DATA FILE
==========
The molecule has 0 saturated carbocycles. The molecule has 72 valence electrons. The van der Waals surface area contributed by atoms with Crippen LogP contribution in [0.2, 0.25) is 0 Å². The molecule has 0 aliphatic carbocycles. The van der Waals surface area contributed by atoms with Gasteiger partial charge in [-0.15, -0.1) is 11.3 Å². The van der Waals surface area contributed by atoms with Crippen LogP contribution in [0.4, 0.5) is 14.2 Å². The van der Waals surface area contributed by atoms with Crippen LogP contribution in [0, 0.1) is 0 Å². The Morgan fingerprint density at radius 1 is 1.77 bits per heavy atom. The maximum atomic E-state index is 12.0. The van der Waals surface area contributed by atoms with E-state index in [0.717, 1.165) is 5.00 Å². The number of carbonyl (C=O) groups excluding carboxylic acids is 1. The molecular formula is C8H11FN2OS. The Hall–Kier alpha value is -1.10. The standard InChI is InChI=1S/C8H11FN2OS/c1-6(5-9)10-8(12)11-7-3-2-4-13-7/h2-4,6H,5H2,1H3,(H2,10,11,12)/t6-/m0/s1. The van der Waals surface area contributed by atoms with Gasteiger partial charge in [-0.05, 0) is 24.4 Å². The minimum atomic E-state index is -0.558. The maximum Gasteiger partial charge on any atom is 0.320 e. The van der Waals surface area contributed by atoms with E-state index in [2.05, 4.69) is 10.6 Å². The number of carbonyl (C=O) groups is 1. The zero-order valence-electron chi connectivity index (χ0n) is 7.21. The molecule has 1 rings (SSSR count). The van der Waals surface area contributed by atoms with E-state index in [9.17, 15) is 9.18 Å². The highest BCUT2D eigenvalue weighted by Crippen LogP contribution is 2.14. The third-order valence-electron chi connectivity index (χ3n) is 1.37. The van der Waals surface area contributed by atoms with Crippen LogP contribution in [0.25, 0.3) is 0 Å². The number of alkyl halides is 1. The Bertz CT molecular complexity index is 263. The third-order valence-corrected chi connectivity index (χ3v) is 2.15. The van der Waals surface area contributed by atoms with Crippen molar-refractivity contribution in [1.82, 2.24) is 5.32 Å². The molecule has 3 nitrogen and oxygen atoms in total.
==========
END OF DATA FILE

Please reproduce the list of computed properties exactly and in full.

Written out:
The molecule has 0 saturated carbocycles. The molecule has 72 valence electrons. The van der Waals surface area contributed by atoms with Crippen LogP contribution in [0.2, 0.25) is 0 Å². The molecule has 0 aliphatic carbocycles. The van der Waals surface area contributed by atoms with Gasteiger partial charge in [-0.15, -0.1) is 11.3 Å². The van der Waals surface area contributed by atoms with Crippen LogP contribution in [0.4, 0.5) is 14.2 Å². The van der Waals surface area contributed by atoms with Crippen LogP contribution in [0, 0.1) is 0 Å². The Morgan fingerprint density at radius 1 is 1.77 bits per heavy atom. The maximum atomic E-state index is 12.0. The van der Waals surface area contributed by atoms with E-state index in [0.717, 1.165) is 5.00 Å². The number of carbonyl (C=O) groups excluding carboxylic acids is 1. The molecular formula is C8H11FN2OS. The Hall–Kier alpha value is -1.10. The standard InChI is InChI=1S/C8H11FN2OS/c1-6(5-9)10-8(12)11-7-3-2-4-13-7/h2-4,6H,5H2,1H3,(H2,10,11,12)/t6-/m0/s1. The van der Waals surface area contributed by atoms with Gasteiger partial charge in [-0.05, 0) is 24.4 Å². The minimum atomic E-state index is -0.558. The maximum Gasteiger partial charge on any atom is 0.320 e. The van der Waals surface area contributed by atoms with E-state index in [2.05, 4.69) is 10.6 Å². The number of carbonyl (C=O) groups is 1. The zero-order valence-electron chi connectivity index (χ0n) is 7.21. The molecule has 1 rings (SSSR count). The van der Waals surface area contributed by atoms with E-state index in [9.17, 15) is 9.18 Å². The highest BCUT2D eigenvalue weighted by Crippen LogP contribution is 2.14. The third-order valence-electron chi connectivity index (χ3n) is 1.37. The van der Waals surface area contributed by atoms with Crippen LogP contribution in [0.25, 0.3) is 0 Å². The number of alkyl halides is 1. The Bertz CT molecular complexity index is 263. The third-order valence-corrected chi connectivity index (χ3v) is 2.15. The van der Waals surface area contributed by atoms with Crippen molar-refractivity contribution in [1.82, 2.24) is 5.32 Å². The molecule has 3 nitrogen and oxygen atoms in total.